Friday, November 25, 2011

Renault's Woes

Here's a little interim among all the vacation stories:

The car we bought here is a Renault Scenic that is not really new or old (six years old) with around 93,000 miles. It wasn't very expensive, though the maintenance costs are starting to pile up.

First, the dash board was blinking on and off. Since the entire display is electronic, the "off" state meant no fuel gauge, no speedometer, no radio! Driving was kinda hazardous. Since it was going on and off at random times, the few people and repair shops I talked to thought the problem was a bad wire. Eventually, the car died one morning. The engine wouldn't start and the electrics seemed to be completely off. Classic dead battery symptoms. We called the local Renault dealership to get it fixed. They could take us the next day, but not tow the car.

We had just joined AA (the UK equivalent of AAA), so they came the next day and were able to jump the car. The charge wouldn't stay in the battery, which was the original battery. The AA guy recommended replacing the battery and I couldn't argue. So with a new battery under the hood (or bonnet, as it's called here) I was able to drive the car to the dealership.

At the dealership, they took the car and promised to call later in the day with an update. I rode the bus back home. My wife headed off to work and I had a usual day with the kids, walking around town on errands. After a full day of work, the dealership was able to install a new dashboard and fix up the brakes which were in bad shape (why do they always look for other problems? And find them!!). So I took the bus back to the dealership with the kids (since Mommy was at work). The children loved riding the bus and seeing the roads from a different perspective.

The dealership took a while to get our bill together, which meant time for Jacob to check out the potty. We also watched some British television, which was an uninteresting cooking show. Reality programming is ubiquitous, unfortunately. We had some water from a water cooler, a fun thing for the kids. Finally, our bill was ready (the delay--the warranty guy was out and they couldn't process some of the paperwork till he was back the next day). We drove back home. After about five minutes, we tried to turn on the radio and it didn't work.

Getting home, we checked the manual to see if we could get it going ourselves. I discovered that the radio needs a special code after being unplugged from the battery. The next day I called back to the dealership to get the code since it wasn't in any of the paperwork from the previous owner. I was on my mobile sitting in the car as the guy tried to talk me through the restart. Unfortunately, the radio displayed nothing on the dashboard. I couldn't input the code. Some buttons would cause random beeps, but nothing showed up on the display. The next day saw another trip to the dealership to try to fix the problem.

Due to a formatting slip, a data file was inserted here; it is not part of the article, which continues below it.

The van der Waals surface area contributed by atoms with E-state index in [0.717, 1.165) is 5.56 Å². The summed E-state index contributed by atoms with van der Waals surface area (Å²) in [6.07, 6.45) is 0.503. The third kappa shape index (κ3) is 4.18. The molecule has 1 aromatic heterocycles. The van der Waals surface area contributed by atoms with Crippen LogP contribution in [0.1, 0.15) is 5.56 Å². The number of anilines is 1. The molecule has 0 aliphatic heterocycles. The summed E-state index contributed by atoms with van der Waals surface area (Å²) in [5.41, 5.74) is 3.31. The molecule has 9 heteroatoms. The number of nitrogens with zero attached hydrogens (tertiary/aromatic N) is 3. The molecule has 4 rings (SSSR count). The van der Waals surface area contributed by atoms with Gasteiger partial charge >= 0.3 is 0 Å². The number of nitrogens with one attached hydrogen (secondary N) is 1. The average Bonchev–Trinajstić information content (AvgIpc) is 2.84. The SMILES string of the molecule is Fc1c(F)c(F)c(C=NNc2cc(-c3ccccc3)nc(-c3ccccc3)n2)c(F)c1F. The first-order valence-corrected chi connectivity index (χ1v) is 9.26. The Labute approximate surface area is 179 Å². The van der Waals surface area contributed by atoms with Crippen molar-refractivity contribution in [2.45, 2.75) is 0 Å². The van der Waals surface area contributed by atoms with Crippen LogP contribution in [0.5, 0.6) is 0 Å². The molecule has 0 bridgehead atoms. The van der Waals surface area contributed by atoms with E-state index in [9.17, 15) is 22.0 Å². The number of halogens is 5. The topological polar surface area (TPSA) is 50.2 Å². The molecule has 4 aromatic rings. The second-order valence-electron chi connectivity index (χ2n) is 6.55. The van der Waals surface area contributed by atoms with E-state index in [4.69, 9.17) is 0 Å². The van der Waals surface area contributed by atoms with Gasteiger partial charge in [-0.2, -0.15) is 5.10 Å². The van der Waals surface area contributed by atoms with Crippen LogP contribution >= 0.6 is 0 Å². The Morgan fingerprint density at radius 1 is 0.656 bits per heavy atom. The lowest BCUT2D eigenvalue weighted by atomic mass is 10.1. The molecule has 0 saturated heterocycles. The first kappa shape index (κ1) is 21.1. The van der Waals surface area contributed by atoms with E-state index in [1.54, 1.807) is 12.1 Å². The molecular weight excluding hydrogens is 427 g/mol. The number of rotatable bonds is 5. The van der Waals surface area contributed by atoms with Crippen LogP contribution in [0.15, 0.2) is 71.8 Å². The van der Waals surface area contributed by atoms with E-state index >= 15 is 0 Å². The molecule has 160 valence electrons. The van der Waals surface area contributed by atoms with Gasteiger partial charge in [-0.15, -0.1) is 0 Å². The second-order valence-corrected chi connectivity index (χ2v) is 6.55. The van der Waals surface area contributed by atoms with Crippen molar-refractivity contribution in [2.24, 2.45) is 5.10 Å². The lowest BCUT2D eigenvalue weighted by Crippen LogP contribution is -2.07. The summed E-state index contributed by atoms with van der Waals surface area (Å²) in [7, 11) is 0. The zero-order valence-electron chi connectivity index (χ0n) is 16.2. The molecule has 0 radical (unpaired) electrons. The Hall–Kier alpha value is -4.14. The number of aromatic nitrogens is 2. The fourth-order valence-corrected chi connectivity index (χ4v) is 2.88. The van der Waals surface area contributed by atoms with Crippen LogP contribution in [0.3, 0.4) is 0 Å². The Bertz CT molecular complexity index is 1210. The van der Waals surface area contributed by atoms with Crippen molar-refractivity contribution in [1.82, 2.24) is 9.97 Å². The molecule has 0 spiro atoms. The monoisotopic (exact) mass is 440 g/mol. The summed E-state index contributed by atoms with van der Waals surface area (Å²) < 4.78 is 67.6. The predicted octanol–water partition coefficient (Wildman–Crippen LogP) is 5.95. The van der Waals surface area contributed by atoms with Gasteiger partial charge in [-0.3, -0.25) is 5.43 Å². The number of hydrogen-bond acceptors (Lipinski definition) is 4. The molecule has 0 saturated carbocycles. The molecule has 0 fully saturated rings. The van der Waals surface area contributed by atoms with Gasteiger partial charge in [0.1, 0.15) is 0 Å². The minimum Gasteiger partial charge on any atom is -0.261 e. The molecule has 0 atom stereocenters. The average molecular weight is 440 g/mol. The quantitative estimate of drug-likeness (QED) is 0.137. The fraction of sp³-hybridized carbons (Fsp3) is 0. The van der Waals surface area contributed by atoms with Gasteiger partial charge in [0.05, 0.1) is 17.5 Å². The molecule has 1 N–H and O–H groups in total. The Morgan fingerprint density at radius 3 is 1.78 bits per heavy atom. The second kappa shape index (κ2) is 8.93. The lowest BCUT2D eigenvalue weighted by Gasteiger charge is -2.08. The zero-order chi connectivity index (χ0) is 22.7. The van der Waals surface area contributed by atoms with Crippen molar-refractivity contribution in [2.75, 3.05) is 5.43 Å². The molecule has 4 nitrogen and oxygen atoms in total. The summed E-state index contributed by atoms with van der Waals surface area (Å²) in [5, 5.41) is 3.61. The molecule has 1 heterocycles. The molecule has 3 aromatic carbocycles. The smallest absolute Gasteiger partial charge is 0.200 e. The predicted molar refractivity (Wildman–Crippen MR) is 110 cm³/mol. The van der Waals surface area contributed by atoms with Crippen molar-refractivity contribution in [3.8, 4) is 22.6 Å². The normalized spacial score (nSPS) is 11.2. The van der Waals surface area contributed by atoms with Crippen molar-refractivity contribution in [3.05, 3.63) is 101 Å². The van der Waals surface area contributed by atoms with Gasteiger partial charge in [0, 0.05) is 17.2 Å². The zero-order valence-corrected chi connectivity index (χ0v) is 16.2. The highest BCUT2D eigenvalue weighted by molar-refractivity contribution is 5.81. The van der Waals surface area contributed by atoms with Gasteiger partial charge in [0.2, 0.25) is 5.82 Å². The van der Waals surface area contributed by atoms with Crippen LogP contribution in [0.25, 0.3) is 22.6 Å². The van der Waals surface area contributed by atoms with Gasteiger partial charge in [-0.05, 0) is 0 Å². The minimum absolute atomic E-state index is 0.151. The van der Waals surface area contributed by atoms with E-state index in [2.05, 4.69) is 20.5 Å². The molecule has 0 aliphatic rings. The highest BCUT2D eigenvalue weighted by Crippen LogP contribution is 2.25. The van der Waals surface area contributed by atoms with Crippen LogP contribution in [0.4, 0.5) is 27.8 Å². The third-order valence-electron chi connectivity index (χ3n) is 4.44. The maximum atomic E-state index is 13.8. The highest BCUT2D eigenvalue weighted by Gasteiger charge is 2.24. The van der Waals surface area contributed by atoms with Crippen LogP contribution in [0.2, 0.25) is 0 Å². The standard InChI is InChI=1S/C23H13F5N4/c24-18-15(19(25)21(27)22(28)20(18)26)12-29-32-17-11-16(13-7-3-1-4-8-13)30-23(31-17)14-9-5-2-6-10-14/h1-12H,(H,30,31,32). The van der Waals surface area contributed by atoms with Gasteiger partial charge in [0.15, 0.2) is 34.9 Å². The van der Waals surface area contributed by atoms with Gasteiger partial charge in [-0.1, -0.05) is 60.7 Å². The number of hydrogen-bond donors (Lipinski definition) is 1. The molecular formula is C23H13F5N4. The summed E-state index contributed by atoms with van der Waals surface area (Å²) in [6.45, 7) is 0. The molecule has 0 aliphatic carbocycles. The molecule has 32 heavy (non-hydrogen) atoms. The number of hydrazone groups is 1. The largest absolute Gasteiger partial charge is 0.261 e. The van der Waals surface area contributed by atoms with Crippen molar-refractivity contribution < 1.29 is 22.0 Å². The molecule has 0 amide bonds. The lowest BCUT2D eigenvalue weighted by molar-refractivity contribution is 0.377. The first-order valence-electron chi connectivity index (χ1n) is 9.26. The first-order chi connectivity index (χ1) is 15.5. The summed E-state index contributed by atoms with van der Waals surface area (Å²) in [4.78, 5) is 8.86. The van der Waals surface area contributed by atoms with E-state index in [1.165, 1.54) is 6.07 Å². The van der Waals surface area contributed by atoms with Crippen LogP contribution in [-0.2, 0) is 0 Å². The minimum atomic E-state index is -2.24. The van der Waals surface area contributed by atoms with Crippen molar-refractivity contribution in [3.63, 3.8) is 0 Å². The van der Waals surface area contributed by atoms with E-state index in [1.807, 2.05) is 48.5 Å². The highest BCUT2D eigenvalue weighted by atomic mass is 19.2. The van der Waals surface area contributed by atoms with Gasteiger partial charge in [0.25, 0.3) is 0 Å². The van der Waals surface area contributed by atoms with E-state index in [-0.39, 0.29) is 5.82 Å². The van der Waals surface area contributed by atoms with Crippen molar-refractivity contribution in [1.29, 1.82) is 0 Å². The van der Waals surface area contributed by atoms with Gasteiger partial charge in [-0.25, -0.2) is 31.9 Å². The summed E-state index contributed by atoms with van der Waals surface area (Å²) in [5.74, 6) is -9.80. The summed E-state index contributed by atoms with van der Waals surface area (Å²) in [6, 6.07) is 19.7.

This time, the dealership couldn't figure out what the problem was. They tried switching out the radio, switching out the dashboard, switching out the radio and dashboard. Nothing worked, though they were able to get some static on the speakers at one point. They ran a computer diagnostic with no solution. After a full day without success, I rode the bus back out to get the car back. We've been thinking of replacing the radio with a third-party radio that would play our iPod. We had an attachment in our minivan back in the States and became more or less addicted to using it. We only listened to the radio for traffic reports once we had that device. The repair guy at the dealership thought a replacement radio would work since the speakers still were working. As long as the radio has its own display it should be okay.

While we were researching the replacement radio, we had another incident. The day my sister flew home, we had a tire blowout just outside of our home town. The kids were riding with me, so they sat quietly in the car while I tried to find the spare so we could make it to a tire shop. I found the jack and other equipment but then found that there was no spare tire! When I called AA for some help, they gave the standard "up to two hours away" commitment. The nearest unoccupied AA truck must have been in town, because he was out to our car in 15 minutes!

He jacked up the car and tried to reinflate the tire. He was able to get some air in. He had a can of some sort of slime/gel that he injected into the tire to keep it inflated. As we looked at the tire, we saw some green goo come out of a small hole. The goo would hold long enough for us to get back to a tire shop in town. I drove slowly into town. The AA guy and I (and the kids) went into the tire store (spelled "tyre" here in the UK). After looking at the other tires, I decided we should replace them all. They didn't have four of any one brand of tire (the size is not common in England) so they had to have tires delivered from their warehouse about an hour away. Lucy, Jacob, and I walked home from the tyre dealer. It was maybe 10 or 15 minutes, through a local park and playground that we love. We had lunch and naps while they fixed the tires.

Around 5 p.m., the tyre shop called saying the car was all done. The kids were up and ready to go. We took a flashlight with us. Yes, it gets dark early here. Jacob and Lucy loved watching the light play on different parts of the path. When I shined it on their shoes, they'd run away. Lucy claimed it was hot; Jacob just played along. It was a fun walk for everyone. Arriving at the shop, we paid our bill and headed back home.

My only dread is the "rule of three" getting applied to this car repair phenomena. Hopefully the dashboard, the radio, and the tires are the three and there is no third disaster awaiting us in the coming days or weeks. Only time will tell for sure.

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